17.5% (35 students) make a timetable before they start studying. While 39.5% (79 students) count the pages of the chapter and 15.5% (31 students) check the syllabus. So this shows that only 17.5% students had a plan to study while others studied once in a while without any plan in advance. In this study by Ravari et al, it was also ascertained that students do not have any comprehensive plan to budget their time for studying. 
Another study by G.Bandrage, N.S. Bopage and R.T.S. Fernando of the Open University of Sri Lanka, Sri Lanka’s study showed that 83% prepared a study timetable and 94 % of these students stated that they couldn’t always achieve the goals they set in their study timetables.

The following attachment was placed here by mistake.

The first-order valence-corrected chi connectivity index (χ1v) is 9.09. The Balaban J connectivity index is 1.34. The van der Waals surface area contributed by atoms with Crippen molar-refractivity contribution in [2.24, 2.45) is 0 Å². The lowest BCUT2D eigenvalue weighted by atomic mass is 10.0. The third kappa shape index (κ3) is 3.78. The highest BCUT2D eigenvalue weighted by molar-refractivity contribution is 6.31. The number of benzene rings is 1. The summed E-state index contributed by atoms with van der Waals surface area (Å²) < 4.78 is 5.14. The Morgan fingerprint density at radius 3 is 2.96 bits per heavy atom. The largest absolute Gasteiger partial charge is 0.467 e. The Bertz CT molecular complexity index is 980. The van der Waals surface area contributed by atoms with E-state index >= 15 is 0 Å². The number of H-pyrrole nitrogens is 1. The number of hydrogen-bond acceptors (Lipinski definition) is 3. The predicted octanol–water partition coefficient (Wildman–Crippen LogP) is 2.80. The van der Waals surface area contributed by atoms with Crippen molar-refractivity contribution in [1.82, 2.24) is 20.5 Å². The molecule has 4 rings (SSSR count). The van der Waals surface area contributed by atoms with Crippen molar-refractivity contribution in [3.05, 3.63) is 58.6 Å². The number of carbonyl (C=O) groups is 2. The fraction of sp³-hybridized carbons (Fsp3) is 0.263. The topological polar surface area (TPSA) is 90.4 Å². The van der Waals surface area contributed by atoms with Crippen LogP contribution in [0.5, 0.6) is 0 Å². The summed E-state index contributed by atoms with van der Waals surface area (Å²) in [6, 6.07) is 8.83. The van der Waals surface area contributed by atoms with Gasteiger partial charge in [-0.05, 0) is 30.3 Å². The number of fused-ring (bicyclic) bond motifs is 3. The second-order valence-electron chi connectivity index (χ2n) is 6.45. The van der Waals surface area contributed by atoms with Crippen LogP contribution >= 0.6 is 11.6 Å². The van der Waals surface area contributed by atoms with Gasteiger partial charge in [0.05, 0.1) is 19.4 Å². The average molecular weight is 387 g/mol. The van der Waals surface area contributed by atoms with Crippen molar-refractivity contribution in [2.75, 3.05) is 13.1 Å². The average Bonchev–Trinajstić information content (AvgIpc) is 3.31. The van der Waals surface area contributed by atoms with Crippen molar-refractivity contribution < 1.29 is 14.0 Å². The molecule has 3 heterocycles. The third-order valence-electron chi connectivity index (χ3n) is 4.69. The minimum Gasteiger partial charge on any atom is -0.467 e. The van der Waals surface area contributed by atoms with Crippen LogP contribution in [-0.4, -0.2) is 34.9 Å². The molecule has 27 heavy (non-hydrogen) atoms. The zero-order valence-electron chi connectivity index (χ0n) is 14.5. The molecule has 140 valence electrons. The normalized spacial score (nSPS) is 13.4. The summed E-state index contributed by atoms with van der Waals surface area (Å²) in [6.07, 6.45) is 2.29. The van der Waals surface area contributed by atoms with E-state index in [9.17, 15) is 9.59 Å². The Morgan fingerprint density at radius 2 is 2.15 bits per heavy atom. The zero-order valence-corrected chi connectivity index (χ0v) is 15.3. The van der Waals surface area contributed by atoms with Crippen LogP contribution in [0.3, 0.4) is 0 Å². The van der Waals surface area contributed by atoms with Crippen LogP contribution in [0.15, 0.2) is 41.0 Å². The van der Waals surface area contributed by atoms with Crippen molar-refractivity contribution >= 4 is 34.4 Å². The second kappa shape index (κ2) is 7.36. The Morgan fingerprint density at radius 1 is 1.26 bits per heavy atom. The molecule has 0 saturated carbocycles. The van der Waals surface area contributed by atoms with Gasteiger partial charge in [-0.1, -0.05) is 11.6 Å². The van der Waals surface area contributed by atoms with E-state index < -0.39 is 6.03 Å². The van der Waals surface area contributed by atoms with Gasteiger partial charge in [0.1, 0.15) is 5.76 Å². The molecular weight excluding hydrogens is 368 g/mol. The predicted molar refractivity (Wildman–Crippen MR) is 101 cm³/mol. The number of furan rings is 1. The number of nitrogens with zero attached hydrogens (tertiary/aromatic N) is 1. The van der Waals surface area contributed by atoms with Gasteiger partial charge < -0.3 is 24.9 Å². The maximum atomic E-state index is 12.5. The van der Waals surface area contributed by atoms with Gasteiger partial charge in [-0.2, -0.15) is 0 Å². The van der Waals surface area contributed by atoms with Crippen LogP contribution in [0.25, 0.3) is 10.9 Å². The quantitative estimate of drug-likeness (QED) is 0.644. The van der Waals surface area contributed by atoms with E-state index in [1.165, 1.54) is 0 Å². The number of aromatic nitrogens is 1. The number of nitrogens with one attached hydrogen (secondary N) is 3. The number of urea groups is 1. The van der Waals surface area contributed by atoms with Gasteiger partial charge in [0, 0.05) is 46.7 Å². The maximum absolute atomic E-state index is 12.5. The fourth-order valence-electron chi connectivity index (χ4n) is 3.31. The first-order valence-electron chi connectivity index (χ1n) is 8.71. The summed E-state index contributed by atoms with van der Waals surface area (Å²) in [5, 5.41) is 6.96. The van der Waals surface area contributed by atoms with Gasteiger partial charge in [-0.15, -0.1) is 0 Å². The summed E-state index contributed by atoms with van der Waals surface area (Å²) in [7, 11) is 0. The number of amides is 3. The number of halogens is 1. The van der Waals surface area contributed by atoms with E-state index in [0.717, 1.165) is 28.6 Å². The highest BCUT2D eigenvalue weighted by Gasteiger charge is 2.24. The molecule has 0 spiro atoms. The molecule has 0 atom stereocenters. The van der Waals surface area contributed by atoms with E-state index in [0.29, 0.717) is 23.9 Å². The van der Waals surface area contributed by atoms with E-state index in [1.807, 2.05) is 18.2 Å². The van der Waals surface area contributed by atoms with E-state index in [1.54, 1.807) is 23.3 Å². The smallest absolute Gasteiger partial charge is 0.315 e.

Our results show that 46.5% (93 students) were distracted by people which affected their study. 26.5% (53% students) were distracted by noise. 19% (38 students) were distracted by mobile phones and a still smaller number by students i.e. 7% (14 students) were distracted by social websites. It is recommended that the students should be taught how to reduce the pauses between their studying sessions and remove the distractions especially as how our generation is especially involved in social Medias and the use of mobile phones is commonplace now.